The opinions of Americans are changing because they're learning more about how data collection works, says Ellison Anne Williams, CEO and founder of the cybersecurity startup Enveil and a former senior researcher for the National Security Agency.

“I have consistently observed that anytime someone is educated about how their data is used and how much of it providers hold, they are generally unhappy,” Williams says.

Consumer Reports has raised concerns over the years about dynamic pricing becoming one-sided, with no transparency for consumers, and sellers taking advantage. CR, a nonprofit organization, believes sites using dynamic pricing should have to make that clear to consumers, and consumers should be able to get the best price from the seller without the seller knowing their shopping history.

Significant Food and Drug Safety Worries

Beyond automobiles, consumers also voiced concerns about the safety of their food and medication: Sixty percent said they lack confidence that the food supply is safe, free of contamination, and produced without unnecessary antibiotics. Forty-four percent said they lack confidence about whether prescription drugs, including antibiotics, are being prescribed safely. And in answer to a new question for this survey, most Americans (82 percent) say the government should do more to enforce food safety laws.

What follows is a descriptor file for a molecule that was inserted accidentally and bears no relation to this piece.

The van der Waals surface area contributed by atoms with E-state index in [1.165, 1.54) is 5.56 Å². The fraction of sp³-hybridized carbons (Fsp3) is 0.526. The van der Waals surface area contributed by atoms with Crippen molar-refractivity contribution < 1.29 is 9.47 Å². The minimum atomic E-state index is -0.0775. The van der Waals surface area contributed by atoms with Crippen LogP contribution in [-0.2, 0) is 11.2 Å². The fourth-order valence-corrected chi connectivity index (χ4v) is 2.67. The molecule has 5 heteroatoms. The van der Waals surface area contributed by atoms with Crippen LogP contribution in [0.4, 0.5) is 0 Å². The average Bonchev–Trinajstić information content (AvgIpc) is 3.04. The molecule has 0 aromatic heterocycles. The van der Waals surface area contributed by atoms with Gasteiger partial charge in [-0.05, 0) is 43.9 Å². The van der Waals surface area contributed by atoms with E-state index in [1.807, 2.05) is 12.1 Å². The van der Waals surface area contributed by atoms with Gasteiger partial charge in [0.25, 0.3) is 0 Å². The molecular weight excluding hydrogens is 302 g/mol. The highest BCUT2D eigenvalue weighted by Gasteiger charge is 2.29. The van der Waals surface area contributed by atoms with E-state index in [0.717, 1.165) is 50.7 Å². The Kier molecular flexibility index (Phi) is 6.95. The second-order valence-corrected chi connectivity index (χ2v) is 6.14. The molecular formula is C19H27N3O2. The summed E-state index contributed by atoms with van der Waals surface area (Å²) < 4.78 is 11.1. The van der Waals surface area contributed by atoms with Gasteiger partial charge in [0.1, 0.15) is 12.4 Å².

Sixty percent of Americans lack confidence that their food is safe.

Consumer Reports plans to continue the important testing work it has done through the years on the presence of antibiotic-resistant bacteria in meat and poultry as well as the problem of dangerous metals such as arsenic and lead in foods and liquids commonly consumed by children—products such as juice and rice cereal for infants.

CR is calling for the administration to implement new federal rules that strengthen the organic standard, improve the Nutrition Facts panel, and otherwise make food labels clearer for consumers. Our organization will also continue to pressure producers and fast-food chains to source sustainably raised meat and poultry and ensure that food is adequately tested and inspected before being sold.

Topmost on one older consumer’s mind was the connection between well-being and safe food. The retired widow from the Northeast said she was most concerned “that our food supply is going to be tested, so we don’t get ill from eating foods that are contaminated.” She added: “Our health depends on what we eat.”